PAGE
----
The following is also relevant. Physicist, ecologist and author Vandana Shiva‘s keynote address at the Organicology Conference in Portland, Oregon, on February 28, 2009. (h/t 99)

McFreedom

Posted in Books, World by homeyra on April 20, 2009

A great lecture, if you haven’t seen it already

From South America, New Orleans, China to Iraq, Naomie Klein depicts with clarity and humour, patterns of McFreedom: corporate liberalization and militarism together with the steady neglect of the public sphere and infrastructure, the inherent need of violence in order to push these economic policies, and the accompanying narratives.

Klein highlights the importance of knowing and remembering history – not  fairy tale history – in order to recognize those patterns and react in a constructive way.

Relevant link: Iran, War or Privatization: All Out War or “Economic Conquest”?
Previous post: Another world

Global poverty

Posted in World by homeyra on April 2, 2009

wow

Click picture

logo

With the slogan “poverty is political,” War on Want focuses on the root causes of poverty rather than its effects, challenging the power structures which they believe keep people poor.

Something beautiful

Posted in Music, World by homeyra on December 9, 2008

Check this at Bill Moyers

Playing for change official website.

h/t 99

Back to the future

Posted in World by homeyra on October 5, 2008
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Covers

Posted in Iran, Press, World by homeyra on September 17, 2008

Newsweek latest cover by geographical region

Iran on Time’s cover 1934-2007 link via Ballatarin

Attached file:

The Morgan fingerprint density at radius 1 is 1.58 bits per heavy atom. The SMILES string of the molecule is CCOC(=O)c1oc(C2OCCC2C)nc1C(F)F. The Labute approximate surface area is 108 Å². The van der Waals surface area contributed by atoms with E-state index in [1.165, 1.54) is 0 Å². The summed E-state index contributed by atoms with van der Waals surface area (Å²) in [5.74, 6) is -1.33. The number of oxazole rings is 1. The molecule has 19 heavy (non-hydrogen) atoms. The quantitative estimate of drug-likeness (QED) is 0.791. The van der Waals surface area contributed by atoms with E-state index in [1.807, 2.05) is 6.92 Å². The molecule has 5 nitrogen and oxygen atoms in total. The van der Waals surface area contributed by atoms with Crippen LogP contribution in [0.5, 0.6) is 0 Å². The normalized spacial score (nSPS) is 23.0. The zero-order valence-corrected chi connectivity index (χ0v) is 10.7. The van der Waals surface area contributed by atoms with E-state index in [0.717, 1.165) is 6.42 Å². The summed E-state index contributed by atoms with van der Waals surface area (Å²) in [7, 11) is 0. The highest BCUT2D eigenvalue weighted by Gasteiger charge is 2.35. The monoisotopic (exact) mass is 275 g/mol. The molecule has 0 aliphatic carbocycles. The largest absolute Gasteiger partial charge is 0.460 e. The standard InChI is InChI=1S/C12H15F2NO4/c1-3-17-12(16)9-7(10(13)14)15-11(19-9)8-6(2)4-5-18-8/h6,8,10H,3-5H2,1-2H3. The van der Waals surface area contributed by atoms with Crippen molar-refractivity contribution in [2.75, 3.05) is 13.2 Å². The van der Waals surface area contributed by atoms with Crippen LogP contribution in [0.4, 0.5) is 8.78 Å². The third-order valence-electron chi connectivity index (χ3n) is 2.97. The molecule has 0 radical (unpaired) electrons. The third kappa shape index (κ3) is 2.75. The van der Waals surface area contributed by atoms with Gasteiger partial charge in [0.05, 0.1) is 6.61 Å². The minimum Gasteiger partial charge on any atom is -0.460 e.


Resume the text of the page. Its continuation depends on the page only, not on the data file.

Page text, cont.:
Update: Pedestrian wonders on the choice of images and words.

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Perspective

Posted in War on Terror, World by homeyra on September 14, 2008

anda multi-billion-dollar industry not solving it.

This World map shows the country and the frequency of people dying of starvation, waterborne diseases and AIDS. One person every other second needlessly dies. Approximately 85% of them are children.

Starvation.net

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Laugh Now

Posted in World by homeyra on August 16, 2008

The Latest League

Posted in World by homeyra on July 28, 2008

An interesting article referring to a New World Order dilemma:

‘League of Democracies’ is a frightening thought
The world already has a peace-maintaining institution: the UN, by Robert Skidelsky, member of the British House of Lords, professor emeritus of political economy.

“[...] the US was built for a purpose — to serve “eternal and universal principles.” Its God-given task is to build an “enduring global peace on the foundations of freedom, security, prosperity and hope.”

Noble rhetoric! But if that is the league’s purpose then it is a danger to peace.

This is because its advocates believe that no long-term co-existence with non-democracies is possible. This is crazy and unhistorical.”

It is up to the chastened nations of Western Europe, which broadly share US values but have learned something about political patience, to rein in the US fantasy of remaking the world in its own image.

I am all for spreading Western-style democracy, but not at the cost of making the world more warlike. Peaceful coexistence between different political systems is an attainable objective.”

Robert Skidelsky’s homepage